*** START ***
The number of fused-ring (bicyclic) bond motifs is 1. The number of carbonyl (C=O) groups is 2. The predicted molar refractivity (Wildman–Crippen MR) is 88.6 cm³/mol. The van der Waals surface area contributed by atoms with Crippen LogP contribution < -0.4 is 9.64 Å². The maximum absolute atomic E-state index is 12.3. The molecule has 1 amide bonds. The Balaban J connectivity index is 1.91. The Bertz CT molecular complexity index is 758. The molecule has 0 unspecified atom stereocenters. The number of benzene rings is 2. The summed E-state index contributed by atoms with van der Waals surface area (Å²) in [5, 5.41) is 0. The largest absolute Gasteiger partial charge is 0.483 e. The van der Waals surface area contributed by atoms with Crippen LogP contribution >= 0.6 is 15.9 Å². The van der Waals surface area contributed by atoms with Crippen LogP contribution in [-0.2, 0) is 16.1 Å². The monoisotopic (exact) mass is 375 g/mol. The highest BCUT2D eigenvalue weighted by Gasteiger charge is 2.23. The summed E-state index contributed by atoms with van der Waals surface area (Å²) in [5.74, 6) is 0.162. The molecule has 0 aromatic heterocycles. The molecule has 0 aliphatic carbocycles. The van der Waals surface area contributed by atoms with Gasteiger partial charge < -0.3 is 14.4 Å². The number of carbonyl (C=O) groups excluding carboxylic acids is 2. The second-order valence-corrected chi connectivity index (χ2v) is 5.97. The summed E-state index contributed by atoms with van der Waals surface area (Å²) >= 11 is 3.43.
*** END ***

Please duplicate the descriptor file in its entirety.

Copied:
The number of fused-ring (bicyclic) bond motifs is 1. The number of carbonyl (C=O) groups is 2. The predicted molar refractivity (Wildman–Crippen MR) is 88.6 cm³/mol. The van der Waals surface area contributed by atoms with Crippen LogP contribution < -0.4 is 9.64 Å². The maximum absolute atomic E-state index is 12.3. The molecule has 1 amide bonds. The Balaban J connectivity index is 1.91. The Bertz CT molecular complexity index is 758. The molecule has 0 unspecified atom stereocenters. The number of benzene rings is 2. The summed E-state index contributed by atoms with van der Waals surface area (Å²) in [5, 5.41) is 0. The largest absolute Gasteiger partial charge is 0.483 e. The van der Waals surface area contributed by atoms with Crippen LogP contribution >= 0.6 is 15.9 Å². The van der Waals surface area contributed by atoms with Crippen LogP contribution in [-0.2, 0) is 16.1 Å². The monoisotopic (exact) mass is 375 g/mol. The highest BCUT2D eigenvalue weighted by Gasteiger charge is 2.23. The summed E-state index contributed by atoms with van der Waals surface area (Å²) in [5.74, 6) is 0.162. The molecule has 0 aromatic heterocycles. The molecule has 0 aliphatic carbocycles. The van der Waals surface area contributed by atoms with Gasteiger partial charge < -0.3 is 14.4 Å². The number of carbonyl (C=O) groups excluding carboxylic acids is 2. The second-order valence-corrected chi connectivity index (χ2v) is 5.97. The summed E-state index contributed by atoms with van der Waals surface area (Å²) >= 11 is 3.43.